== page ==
The 23mm width rim has an internal width of 16mm, which gives a 25mm tyre a large volume to fill. A club-mate's asked if I was running 28mm tyres as he was sat comparing his own 25mm/carbon rim combo to mine and there's a significant visual difference. This is a good thing on UK roads where we don't have the smoothest asphalt. It may be a concern on frames with tighter clearances, though most modern racing frames are moving towards allowing 25mm and even 28mm tyres as trends follow the preferences of the current crop of pro's.
Far Sports were keen to let me know about their own brand hubs, and stated that they were an improvement on the Bitex hub that were on the previous wheelset. They don't look particularly fancy, and are fairly straight forward with two cartridge bearings at the front and four in the rear: two in the hub, two in the freehub. The freehub has 3 pawls in it that are actuated by leaf springs. I recently had to strip the hub down to replace the freehub bearings and the internals were free from evidence of water ingress so the failure of the EZO bearings is slightly confusing. The bearing that failed is the one right in the guts of the freehub so it was quite frustrating to find that out after stripping the thing down to its raw elements. I did find out that the bearing size is a 6802RU and replacements were sourced from my local bike shop, so there is a benefit to the hubs being simple – no special tools were required to take them apart.
Rim wear rates have been low and it would appear that there's plenty of milage left in the wheels for a couple more seasons, though the longevity of the rim structure poses more of a question given the damage sustained to the original rear. I had to true up the rear of the 38SL's after a month or two and it didn't appear to have thread-locked nipples, so the original rear may just have been a one off.
Riding carbon clinchers the last couple of years has been pleasurable. At first I thought I'd be constantly fretting that they would explode or delaminate, but my riding is around Scotland and there aren't many descents that require heavy prolonged braking like in the mountains of Europe. Ambient temperatures don't reach such levels that heat dissipation would be much of an issue. Having said that, I wouldn't take these abroad to ride on big mountains, instead I'd opt for an aluminium clincher. This would be my approach to any carbon rim, of Chinese manufacture or otherwise.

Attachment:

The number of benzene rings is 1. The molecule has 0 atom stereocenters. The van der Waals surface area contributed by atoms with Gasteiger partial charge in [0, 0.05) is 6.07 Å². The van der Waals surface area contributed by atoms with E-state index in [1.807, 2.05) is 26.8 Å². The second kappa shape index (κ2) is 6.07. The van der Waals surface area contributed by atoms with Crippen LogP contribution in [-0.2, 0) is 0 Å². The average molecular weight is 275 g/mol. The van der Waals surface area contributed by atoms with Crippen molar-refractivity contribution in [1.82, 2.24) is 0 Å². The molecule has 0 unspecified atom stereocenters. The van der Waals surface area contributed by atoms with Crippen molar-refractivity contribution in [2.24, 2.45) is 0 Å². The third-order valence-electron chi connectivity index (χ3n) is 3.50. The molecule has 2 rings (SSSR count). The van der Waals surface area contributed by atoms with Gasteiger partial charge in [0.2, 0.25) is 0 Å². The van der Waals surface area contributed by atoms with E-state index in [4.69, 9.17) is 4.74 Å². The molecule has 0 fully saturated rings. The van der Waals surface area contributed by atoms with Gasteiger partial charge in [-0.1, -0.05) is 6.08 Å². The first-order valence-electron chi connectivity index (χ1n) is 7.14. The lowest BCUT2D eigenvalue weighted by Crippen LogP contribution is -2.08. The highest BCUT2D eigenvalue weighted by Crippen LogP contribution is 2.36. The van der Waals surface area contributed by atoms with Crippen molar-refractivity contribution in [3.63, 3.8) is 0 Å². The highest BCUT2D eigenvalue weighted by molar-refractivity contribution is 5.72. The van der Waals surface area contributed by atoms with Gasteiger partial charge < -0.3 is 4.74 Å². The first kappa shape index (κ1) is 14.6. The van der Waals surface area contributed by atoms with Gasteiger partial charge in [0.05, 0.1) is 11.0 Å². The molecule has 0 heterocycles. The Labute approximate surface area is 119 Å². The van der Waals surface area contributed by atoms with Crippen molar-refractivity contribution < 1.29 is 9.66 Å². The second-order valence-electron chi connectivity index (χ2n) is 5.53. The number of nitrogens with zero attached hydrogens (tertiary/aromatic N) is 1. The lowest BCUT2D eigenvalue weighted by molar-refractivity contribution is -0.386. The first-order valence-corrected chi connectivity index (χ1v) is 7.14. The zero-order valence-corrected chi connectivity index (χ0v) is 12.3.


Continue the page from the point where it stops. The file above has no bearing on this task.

In use, I've found the low weight is fantastic and really makes a difference when it comes to going uphill for a non-climby chap such as myself,, and that's coming from relatively light 1,450g alu wheels. Where they do feel much faster is on chaingangs and fast club rides, they hold speed really well and they respond very well to changes in power output at the sprint for the 30's. Changing direction is done with an encouraging sure-footedness, which really gives confidence when leaning the bike over.
The attitude towards direct-sales Chinese manufacture seems to be changing in some quarters as I've (un-scientifically) observed a number of local riders running Chinese made carbon clinchers. One UK race team, Pro Vision have actually partnered with Far Sports and list them on their Facebook page https://www.facebook.com/provisionraceteam/ as providing their “Team Issue” wheels.
As comparison, I tried a set of Easton EC70 SL wheels, but they had a slightly dead feeling when they were on the bike, something which is reported when scanning through reviews for wheelsets of a similar type (alu rim with carbon fairing). Does the holy trio of deep section, light weight and decent braking exist in a wheelset? Probably, but not available at the lower end of the budget range. Until then, I'll be continuing with these wheels with a set of aluminium clinchers for mountainous routes when I eventually make it on a holiday abroad.